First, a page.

Trabajo, Ambiente y Salud), and financed by the European Commission and Belgium, Finland, France, Italy, Spain and the UK. The report European Governments and Unions Assess Employment and Climate Change Synergies (ETUC et al, 2005) examined the potential impact upon employment of the carbon dioxide reduction targets of 30 to 50 per cent by 2030 proposed by the European Union on four key industrial sectors: energy production (electricity production and oil), energy-intensive industries (steel and cement), transport and building/construction, and concluded that there could be an overall net gain in employment in the order of 1.5 per cent in sectors identified with transfers to environmentally friendly forms of energy production and use. It warned, however, that jobs will only be created where companies take advantage of opportunities created by climate policies and lost where companies cannot adapt (ETUC et al, 2005).

At the latest Conference of the Parties (COP) in Nairobi in 2006, the ITUC renewed its call for more research to establish climate change linkages to employment, as well as to sustainable development, bringing into the UNFCCC the discussion of social issues related to adaptation, mitigation and the various Kyoto mechanisms (Global Unions, 2006a). The ILO Labour Conference that followed in June 2007 concluded that 'it is essential that the employment and income dimensions are taken into account in the post-Kyoto agreements and in the implementation of programmes. This requires a much better understanding of the links and that employers and workers participate in making decisions and in building transitions to the low carbon economies of the future'(ILO, 2007).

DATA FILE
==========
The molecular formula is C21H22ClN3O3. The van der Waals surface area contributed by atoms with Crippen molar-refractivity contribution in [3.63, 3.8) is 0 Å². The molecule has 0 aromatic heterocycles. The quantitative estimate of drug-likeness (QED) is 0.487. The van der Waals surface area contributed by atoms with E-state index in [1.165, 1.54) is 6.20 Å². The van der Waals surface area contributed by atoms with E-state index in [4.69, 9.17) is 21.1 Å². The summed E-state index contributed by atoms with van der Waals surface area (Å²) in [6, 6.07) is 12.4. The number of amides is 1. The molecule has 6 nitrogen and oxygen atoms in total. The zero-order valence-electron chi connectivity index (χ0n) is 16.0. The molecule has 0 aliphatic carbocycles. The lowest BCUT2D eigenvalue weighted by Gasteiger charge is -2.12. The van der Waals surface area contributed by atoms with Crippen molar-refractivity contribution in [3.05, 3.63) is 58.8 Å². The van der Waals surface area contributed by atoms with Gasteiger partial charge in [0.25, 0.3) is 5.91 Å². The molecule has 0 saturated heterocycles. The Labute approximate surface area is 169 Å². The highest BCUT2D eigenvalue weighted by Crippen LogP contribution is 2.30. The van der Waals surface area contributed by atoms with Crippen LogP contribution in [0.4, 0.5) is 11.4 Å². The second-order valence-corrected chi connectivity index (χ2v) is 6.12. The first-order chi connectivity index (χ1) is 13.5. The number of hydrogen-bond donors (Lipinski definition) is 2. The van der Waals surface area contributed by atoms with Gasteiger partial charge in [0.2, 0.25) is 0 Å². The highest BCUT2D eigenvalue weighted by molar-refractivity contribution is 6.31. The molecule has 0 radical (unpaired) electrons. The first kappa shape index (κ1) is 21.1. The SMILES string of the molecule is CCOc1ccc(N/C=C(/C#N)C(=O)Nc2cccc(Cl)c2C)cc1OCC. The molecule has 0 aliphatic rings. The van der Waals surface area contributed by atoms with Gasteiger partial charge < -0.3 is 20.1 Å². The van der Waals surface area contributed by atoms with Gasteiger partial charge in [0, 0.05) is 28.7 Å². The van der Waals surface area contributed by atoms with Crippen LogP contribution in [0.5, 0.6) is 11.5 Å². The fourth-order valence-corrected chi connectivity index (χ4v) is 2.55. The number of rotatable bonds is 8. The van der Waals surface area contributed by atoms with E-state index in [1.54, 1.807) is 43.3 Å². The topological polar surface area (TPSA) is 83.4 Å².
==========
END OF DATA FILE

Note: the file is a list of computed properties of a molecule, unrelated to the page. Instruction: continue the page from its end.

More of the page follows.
Far-reaching as they may be, the reality is that climate change would only add to the insecurity of precarious employment under which millions of the world's poor already work. The Millennium Development Goal (MDG) of decent, sustainable employment is today a fiction for one third of the world's workers who are unemployed or relegated to short-term, part-time, unsafe jobs with low wages and long hours, or work in the informal economy with no rights or social protection. In recent decades, a dramatic increase in this type of employment in both developing and industrialized countries has accompanied a shift from manufacturing to service industries, a spread of new information and communications technologies, and labour processes that emphasize flexible employment relations (Fudge and Owens, 2009, p401). Women bear the brunt of this insecurity, as do millions of children who are condemned to child labour (ILO, 1995).

Poverty is at the root of this insecurity, of course; but in some countries and industries, it is actively fostered by economic and social policies of the government and the inattention of governmental regulatory agencies (Warshaw, 2007). The International Metalworkers Federation (IMF) is one of a several trade union federations to note an increase in the number and types of precarious employment situations - specifically, direct hire of temporary labour contracts, hiring by employment agencies or brokers, contracting out, personal labour contracts as bogus 'self-employed' workers, disguised employment training contracts, and home working (IMF, 2007).